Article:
Laxmi Capital News
NRB yet to increase size of refinancing fund to Rs 20b

Plan to expand fund wasannounced in the monetary policy for Fiscal Year 2017/18

KATHMANDU, Jan 9: Though Nepal RastraBank (NRB) has announced a plan to increase the size of refinancing fund to Rs20 billion, it is yet to pump the additional cash into the fund that providesconcessional financing on priority sectors. 

The size of the reserve has reached onlyRs 15 billion so far. The expansion of the fund could have provided a sigh ofrelief to business sector, particularly priority areas like hydropower, in thewake of skyrocketing interest rates of bank and financial institutions(BFIs). 

Through its monetary policy for thecurrent Fiscal Year 2017/18, the central bank had announced that the size ofthe refinancing fund that the central bank administers will be expanded to Rs20 billion from the existing Rs 10.84 billion. 

The NRB was planning to include theunused Rs 5 billion of Economic Rehabilitation Fund in the refinancing fund andthe remaining amount from the profit of the central bank in 2016/17 to expandthe fund to support businesses. While the central bank has already poured aportion of the cash from its profit of last fiscal year in the fund, it has notbeen able to draw Rs 5 billion from the economic rehabilitation fund. 

Narayan Prasad Paudel, the spokespersonfor NRB, told Republica that the central bank has not been able to draw thefund from the economic rehabilitation fund as some cash in the fund has alreadybeen mobilized for the very purpose it was established for. 

“The NRB has already put the fund fromits profit. But, we have not been able to increase the size as per our targetbecause some money in the economic rehabilitation fund has already been used,”said Paudel, who is also the chief of Banks and Financial InstitutionRegulation Department of the NRB.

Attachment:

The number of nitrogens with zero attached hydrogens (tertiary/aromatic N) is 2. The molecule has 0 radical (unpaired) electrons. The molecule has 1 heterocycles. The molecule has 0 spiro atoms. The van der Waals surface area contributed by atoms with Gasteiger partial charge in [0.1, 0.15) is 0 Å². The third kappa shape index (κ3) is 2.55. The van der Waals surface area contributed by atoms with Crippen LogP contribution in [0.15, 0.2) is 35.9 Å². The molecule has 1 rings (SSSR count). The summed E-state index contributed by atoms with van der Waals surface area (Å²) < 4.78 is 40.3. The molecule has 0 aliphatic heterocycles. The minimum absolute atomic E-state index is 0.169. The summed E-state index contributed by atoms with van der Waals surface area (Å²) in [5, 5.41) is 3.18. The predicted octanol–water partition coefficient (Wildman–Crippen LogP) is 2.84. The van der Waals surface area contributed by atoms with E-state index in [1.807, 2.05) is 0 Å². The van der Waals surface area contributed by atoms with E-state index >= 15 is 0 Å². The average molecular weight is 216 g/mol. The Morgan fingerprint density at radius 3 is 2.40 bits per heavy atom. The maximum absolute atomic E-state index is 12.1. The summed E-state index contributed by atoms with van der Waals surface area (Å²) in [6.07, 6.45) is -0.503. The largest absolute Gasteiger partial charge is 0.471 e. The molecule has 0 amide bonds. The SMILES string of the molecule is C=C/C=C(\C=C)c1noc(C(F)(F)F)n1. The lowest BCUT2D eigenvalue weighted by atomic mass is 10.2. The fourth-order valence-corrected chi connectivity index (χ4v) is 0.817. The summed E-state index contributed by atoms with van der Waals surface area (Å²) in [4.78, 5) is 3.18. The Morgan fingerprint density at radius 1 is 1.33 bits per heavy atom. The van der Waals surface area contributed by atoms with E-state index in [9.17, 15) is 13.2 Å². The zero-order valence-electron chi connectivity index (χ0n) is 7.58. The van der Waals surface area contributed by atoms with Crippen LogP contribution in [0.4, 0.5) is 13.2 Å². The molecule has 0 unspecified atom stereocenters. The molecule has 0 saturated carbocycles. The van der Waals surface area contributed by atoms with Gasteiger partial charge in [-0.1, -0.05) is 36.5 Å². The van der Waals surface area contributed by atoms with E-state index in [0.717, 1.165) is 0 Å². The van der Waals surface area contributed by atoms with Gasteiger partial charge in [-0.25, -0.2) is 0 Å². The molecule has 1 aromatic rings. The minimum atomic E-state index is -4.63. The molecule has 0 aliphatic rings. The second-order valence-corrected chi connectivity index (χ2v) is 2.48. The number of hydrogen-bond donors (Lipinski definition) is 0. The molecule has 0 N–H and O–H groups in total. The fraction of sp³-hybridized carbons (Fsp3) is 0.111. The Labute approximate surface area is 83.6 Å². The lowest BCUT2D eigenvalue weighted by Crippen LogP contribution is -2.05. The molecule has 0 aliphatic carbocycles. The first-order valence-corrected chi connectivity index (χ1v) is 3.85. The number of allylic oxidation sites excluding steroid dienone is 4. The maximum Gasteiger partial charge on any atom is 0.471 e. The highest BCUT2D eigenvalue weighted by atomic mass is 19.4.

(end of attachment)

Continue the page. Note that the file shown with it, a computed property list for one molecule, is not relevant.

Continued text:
According to Paudel, a total of Rs 250million has already been spent from the economic rehabilitation fund that wasestablished to provide concessional financing service to businesses firms thatwere battered by the 2015 earthquakes and unofficial economic blockade imposedby India. As the fund remained unused for a long time, the central bankannounced its plan in the monetary policy of the current fiscal year totransfer it into the refinancing fund. 

“We are holding consultations with the Ministry of Financeto identify possible sources to expand the fund,” added Paudel.    
As of mid-November 2017, the outstanding refinancing amounted to Rs 8.32billion, according to the NRB. 

Private sector, on the other hand, isworried with the reluctance of the central bank to expand the size of therefinance fund. They say that a larger refinance fund could have insulated themfrom the exorbitant interest rates charged by the BFIs in the wake of lendablefund crunch. The Confederation of Nepalese Industries (CNI) was demanding therefinance fund of Rs 200 billion.

Due to the small refinance fund size,business firms complain that they have to wait in queue to get concessionalloans under this scheme. 

Some bankers also opine that expansionof refinance fund is one of the best ways to address the current shortage oflendable fund. As banks are not required to include the credit disbursed underthe refinance facility in the calculation of their core capital cum depositratio, the increase of the fund will ease the current problem which wasresulted from BFIs reaching to the saturation level, they say. 

“There is already a system in the nameof refinancing fund. Since this helps the government's objective ofchannelizing more credit to productive sector at a cheaper rate, the incrementin the fund size will serve that purpose. It will also ease the currentshortage of lendable fund,” Bhuvan Dahal, an executive member of Nepal Bankers'Association, told Republica.

 

Source: MyRepublica, 9thJanuary 2018

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